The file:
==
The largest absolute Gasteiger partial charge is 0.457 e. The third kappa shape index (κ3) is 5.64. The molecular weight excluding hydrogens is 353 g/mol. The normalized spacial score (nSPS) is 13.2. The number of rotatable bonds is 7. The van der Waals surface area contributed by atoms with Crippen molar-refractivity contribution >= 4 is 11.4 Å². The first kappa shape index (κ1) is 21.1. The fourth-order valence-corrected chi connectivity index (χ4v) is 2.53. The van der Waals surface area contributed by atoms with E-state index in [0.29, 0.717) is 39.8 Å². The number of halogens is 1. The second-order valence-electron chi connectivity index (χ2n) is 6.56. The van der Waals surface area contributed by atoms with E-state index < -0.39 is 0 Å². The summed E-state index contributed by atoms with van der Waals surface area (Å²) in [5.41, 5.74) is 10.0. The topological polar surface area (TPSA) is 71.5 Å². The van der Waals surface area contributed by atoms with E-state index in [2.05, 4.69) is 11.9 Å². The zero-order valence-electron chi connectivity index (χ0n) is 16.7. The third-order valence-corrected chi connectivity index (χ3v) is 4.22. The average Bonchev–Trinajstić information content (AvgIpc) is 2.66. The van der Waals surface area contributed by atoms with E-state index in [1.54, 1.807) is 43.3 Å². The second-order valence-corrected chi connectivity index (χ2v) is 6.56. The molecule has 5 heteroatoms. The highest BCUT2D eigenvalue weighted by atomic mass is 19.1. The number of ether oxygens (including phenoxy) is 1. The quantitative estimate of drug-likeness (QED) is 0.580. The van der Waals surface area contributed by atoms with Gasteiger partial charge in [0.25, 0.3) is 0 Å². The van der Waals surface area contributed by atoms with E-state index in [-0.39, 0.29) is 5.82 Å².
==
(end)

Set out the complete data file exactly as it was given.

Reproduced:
The largest absolute Gasteiger partial charge is 0.457 e. The third kappa shape index (κ3) is 5.64. The molecular weight excluding hydrogens is 353 g/mol. The normalized spacial score (nSPS) is 13.2. The number of rotatable bonds is 7. The van der Waals surface area contributed by atoms with Crippen molar-refractivity contribution >= 4 is 11.4 Å². The first kappa shape index (κ1) is 21.1. The fourth-order valence-corrected chi connectivity index (χ4v) is 2.53. The van der Waals surface area contributed by atoms with E-state index in [0.29, 0.717) is 39.8 Å². The number of halogens is 1. The second-order valence-electron chi connectivity index (χ2n) is 6.56. The van der Waals surface area contributed by atoms with E-state index < -0.39 is 0 Å². The summed E-state index contributed by atoms with van der Waals surface area (Å²) in [5.41, 5.74) is 10.0. The topological polar surface area (TPSA) is 71.5 Å². The van der Waals surface area contributed by atoms with E-state index in [2.05, 4.69) is 11.9 Å². The zero-order valence-electron chi connectivity index (χ0n) is 16.7. The third-order valence-corrected chi connectivity index (χ3v) is 4.22. The average Bonchev–Trinajstić information content (AvgIpc) is 2.66. The van der Waals surface area contributed by atoms with E-state index in [1.54, 1.807) is 43.3 Å². The second-order valence-corrected chi connectivity index (χ2v) is 6.56. The molecule has 5 heteroatoms. The highest BCUT2D eigenvalue weighted by atomic mass is 19.1. The number of ether oxygens (including phenoxy) is 1. The quantitative estimate of drug-likeness (QED) is 0.580. The van der Waals surface area contributed by atoms with Gasteiger partial charge in [0.25, 0.3) is 0 Å². The van der Waals surface area contributed by atoms with E-state index in [-0.39, 0.29) is 5.82 Å².